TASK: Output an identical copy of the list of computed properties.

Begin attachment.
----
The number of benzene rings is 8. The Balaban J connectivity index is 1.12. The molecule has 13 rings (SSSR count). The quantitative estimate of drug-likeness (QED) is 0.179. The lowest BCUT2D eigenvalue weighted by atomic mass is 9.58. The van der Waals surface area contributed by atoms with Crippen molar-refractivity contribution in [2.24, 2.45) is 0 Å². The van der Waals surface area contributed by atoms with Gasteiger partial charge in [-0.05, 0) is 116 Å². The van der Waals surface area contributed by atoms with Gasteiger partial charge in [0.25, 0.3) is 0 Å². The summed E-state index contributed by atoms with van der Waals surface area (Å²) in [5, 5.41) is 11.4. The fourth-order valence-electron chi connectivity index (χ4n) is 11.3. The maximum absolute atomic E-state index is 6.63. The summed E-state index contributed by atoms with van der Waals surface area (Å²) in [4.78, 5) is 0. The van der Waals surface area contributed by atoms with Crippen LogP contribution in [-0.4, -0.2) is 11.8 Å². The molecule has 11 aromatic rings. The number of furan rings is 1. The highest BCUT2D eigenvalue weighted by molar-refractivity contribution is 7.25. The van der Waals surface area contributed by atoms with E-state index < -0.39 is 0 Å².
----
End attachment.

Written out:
The number of benzene rings is 8. The Balaban J connectivity index is 1.12. The molecule has 13 rings (SSSR count). The quantitative estimate of drug-likeness (QED) is 0.179. The lowest BCUT2D eigenvalue weighted by atomic mass is 9.58. The van der Waals surface area contributed by atoms with Crippen molar-refractivity contribution in [2.24, 2.45) is 0 Å². The van der Waals surface area contributed by atoms with Gasteiger partial charge in [-0.05, 0) is 116 Å². The van der Waals surface area contributed by atoms with Gasteiger partial charge in [0.25, 0.3) is 0 Å². The summed E-state index contributed by atoms with van der Waals surface area (Å²) in [5, 5.41) is 11.4. The fourth-order valence-electron chi connectivity index (χ4n) is 11.3. The maximum absolute atomic E-state index is 6.63. The summed E-state index contributed by atoms with van der Waals surface area (Å²) in [4.78, 5) is 0. The van der Waals surface area contributed by atoms with Crippen LogP contribution in [-0.4, -0.2) is 11.8 Å². The molecule has 11 aromatic rings. The number of furan rings is 1. The highest BCUT2D eigenvalue weighted by molar-refractivity contribution is 7.25. The van der Waals surface area contributed by atoms with E-state index < -0.39 is 0 Å².